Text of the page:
Directed by Dan Gilroy
Starring Jake Gyllenhaal, Rene Russo, Bill Paxton
There are certain styles you stick to when setting a movie in the heart of Los Angeles. You either go classy Hollywood glamor or you go seedy, gritty downtown. What makes a good Los Angeles film is when you take one of those styles and make it your own, like director Dan Gilroy has done with Nightcrawler, an intense and strange thrill ride starring Jake Gyllenhaal as a dishonest, down-on-his-luck man who uncovers a way to make some quick money. It features a nail-biter finish that makes everything worthwhile.
When we meet Louis Bloom (Gyllenhaal), he is cutting chain link fencing and beating up a security guard to steal his watch. We then see him steal a bike at the beach only to turn around and offer a pretty palpable sales pitch to a pawn shop owner. There's nothing inherently appealing about this guy other than the fact that he's interesting to watch. When he sees, firsthand, how a freelance film crew captures breaking news and sales the footage for big bucks to local television news stations, an idea is born. With crappy equipment he infiltrates local crime scenes using his innocence to get ridiculously graphic, but enticing, footage. When he crosses paths with a graveyard shift news producer (Rene Russo) bent on earning higher ratings, Bloom's talents become a certified gold mine. It's when he lets it all go to his strange head that things begin to unravel in a very peculiar way.
Gyllenhaal is the selling point here. There's an intensity in this performance that we've never quite seen from him. He literally dives into this eerie persona. We're never given the complete backstory to why Bloom is the way he is or even if he's maybe suffering from a mental disorder. In fact, the backstory doesn't even matter. It's every moment in the present that is completely interesting to watch. It's like getting a great people-watching moment at Wal-Mart. It doesn't matter where the person came from. It's the fact that you're getting to take it all in in that very moment.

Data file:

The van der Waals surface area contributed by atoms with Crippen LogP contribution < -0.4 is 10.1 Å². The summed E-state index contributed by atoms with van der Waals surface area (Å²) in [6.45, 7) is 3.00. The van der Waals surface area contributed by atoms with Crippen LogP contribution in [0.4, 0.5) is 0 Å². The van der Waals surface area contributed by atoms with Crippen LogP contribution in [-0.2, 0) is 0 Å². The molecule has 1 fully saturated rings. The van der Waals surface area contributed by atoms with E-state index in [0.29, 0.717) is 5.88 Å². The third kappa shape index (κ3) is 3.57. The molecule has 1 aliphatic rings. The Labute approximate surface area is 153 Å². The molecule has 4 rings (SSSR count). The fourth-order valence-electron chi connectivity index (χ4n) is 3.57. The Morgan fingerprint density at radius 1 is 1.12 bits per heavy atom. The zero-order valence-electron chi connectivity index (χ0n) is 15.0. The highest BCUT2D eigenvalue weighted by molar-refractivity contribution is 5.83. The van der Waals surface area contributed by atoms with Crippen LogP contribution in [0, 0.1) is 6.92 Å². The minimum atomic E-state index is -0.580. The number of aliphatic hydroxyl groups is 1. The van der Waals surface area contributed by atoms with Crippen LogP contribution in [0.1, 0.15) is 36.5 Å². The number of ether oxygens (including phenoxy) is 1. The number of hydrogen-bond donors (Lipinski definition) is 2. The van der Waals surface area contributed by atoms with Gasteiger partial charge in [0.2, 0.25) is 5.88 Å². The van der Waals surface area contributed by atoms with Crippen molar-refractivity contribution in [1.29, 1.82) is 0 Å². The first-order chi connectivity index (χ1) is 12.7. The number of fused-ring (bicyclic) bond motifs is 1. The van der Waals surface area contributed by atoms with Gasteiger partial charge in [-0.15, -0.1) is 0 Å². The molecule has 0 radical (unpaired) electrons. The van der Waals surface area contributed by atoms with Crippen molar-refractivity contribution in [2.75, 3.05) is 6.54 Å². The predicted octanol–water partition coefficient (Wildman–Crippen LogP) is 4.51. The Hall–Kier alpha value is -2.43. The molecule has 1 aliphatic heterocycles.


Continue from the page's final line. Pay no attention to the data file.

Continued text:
Russo is cavalier in her most intense role in a long time. It's being called her "comeback" role, much like Michael Keaton is being lauded for Birdman. I'm never a fan of pointing out things like that. I'd much rather just say that Gilroy found the perfect actress for the role of the bitchy producer trying to save her career, even if that means jumping ship and airing material that may not be in line with journalistic norms.
While watching Nightcrawler, it's hard not to compare the look and feel to a similarly-styled Los Angeles movie. In Michael Mann's Collateral, the images we see offer a natural grittiness. The blues and golds intensify the natural lighting around, making everything seem even that much more real. It's a similar approach taken in other recent movies like The Bling Ring and Spring Breakers. The city and its surroundings, in essence, become a part of the story itself.
There's no part where the city comes alive better than in the final act. A daring Bloom almost scripts together this perfect moment for himself and his colleagues. It's one of the best car chase scenes in recent film and gives us a final glimpse into the horrific, but still appealing, brain that he occupies.
The film is a total package movie. It's an action flick that isn't afraid to be smart. Gyllenhaal gives an unnerving performance that should earn him a few award nominations in the coming months. There are quiet moments that work like a charm, only to be outdone by the incredible story Gilroy has written and pieced together.
Runtime: 117 minutes